In my imagination, somewhere in Heaven there is a production line where earthbound children receive brains. But, God, in his incomprehensible wisdom has done something inexplicably strange and puzzling. For reasons that escape mere mortal understanding, He doesn’t package common sense and brain matter together. You would think that He would know that if He doesn’t balance these things out, children will do some very strange things—and they do.
The prompt for this musing was the day he decided to write music. He has never had music lessons; although he and we are trying to find a way to fit them into his already crowded schedule. At school, traveling music teachers introduce the children to violins, drums, winds, brass, etc. Each type of instrument receives several dedicated weeks of instruction. Casey loves the days the music teacher arrives. He particularly liked the violin and drums.
These experiences have prompted him to sit at our piano and compose. He has positioned a notebook on the rack where he writes the notes as he listens to what he plays. I have been excited about this interest and what may be a natural ear for the beautiful. That would be wonderful.
So, I let him alone while he creates little tunes and, as I listen from other rooms, wonder if this is a new Mozart being born. Surely he would be nothing less.
Then came the day I noticed that he was sitting at the keys with a black, wide nibbed, indelible marker in hand. Knowing that he had not been writing in his notebook with this, I wandered over to see what was happening. This is what I saw:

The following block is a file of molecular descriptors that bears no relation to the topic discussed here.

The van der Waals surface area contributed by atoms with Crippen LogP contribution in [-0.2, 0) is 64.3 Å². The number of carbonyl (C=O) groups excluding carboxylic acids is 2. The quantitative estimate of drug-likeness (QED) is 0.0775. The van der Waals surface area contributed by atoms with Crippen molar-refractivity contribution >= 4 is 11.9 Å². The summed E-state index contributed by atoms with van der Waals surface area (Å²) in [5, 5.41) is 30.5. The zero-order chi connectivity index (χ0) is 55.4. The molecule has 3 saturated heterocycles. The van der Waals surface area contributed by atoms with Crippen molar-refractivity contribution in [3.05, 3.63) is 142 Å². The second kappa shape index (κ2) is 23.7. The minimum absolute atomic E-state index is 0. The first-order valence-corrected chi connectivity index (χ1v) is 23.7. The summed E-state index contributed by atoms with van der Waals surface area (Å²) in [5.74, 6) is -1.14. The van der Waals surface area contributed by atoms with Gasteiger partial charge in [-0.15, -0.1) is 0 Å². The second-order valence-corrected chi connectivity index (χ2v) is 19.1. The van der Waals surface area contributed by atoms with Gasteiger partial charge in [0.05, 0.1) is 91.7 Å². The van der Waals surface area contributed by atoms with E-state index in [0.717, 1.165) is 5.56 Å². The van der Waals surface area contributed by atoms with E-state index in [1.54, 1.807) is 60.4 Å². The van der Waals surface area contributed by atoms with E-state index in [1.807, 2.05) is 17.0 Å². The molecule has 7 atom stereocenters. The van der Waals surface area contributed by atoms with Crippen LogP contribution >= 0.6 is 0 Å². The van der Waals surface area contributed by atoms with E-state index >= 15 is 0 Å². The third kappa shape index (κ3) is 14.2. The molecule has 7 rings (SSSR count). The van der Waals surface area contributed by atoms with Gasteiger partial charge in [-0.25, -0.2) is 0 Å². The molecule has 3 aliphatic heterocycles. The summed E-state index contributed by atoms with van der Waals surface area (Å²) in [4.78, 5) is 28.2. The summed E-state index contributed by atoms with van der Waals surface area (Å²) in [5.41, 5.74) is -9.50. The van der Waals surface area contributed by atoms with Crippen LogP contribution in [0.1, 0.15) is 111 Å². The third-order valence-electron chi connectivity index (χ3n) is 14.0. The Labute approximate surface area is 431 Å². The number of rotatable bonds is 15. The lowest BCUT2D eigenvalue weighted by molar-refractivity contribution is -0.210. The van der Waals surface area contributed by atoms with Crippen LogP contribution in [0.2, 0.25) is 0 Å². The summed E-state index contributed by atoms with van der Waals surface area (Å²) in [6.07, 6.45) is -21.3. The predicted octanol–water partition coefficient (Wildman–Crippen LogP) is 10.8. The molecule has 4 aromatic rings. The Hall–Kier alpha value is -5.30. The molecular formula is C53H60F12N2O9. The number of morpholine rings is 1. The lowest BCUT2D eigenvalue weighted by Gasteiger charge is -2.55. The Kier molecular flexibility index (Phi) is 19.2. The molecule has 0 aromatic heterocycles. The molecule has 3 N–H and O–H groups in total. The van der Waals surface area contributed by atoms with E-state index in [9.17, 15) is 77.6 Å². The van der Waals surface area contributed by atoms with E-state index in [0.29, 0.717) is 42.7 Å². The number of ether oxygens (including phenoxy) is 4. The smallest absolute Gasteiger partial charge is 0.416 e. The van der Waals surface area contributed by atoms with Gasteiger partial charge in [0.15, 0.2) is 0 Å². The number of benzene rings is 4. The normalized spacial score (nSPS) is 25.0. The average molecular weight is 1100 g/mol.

Along with 6, 4 and 2, were numbers 1, 3, 5 and 7. I was transfixed!--Intelligently asking him “what are you doing?” Being very bright, he did pick up on the fact that gramma was somewhat upset. I can say though that I did remain relatively calm which is sort of my MO with larger things. It is small inconveniences and misbehaviors that tend to set me off. This was too far off the scale for anger. Although, I did have a sense that we were destined to have this little ditty forever implanted on the piano.
Fortunately friends came to the rescue. Palma from Palm Desert said to use toothpaste; Sheena from Canada said alcohol. Since these were not true ivory keys but whatever synthetic is used, I tried both of these remedies and they both worked well; however, the alcohol was much easier and faster. A few swipes and the keys were like new. Casey was relieved; I was relieved and he is back at the piano.
Of course, there are myriad other examples of this disconnect from common sense. Multi-tasking is an impossible endeavor. Figuring that if one sock is to go into the laundry, the other should too doesn’t compute. And I could go on but………I sense that this resonates with anyone with a nine-year-old. Maybe Casey is not so different. Maybe this is what’s called normal. Do you think?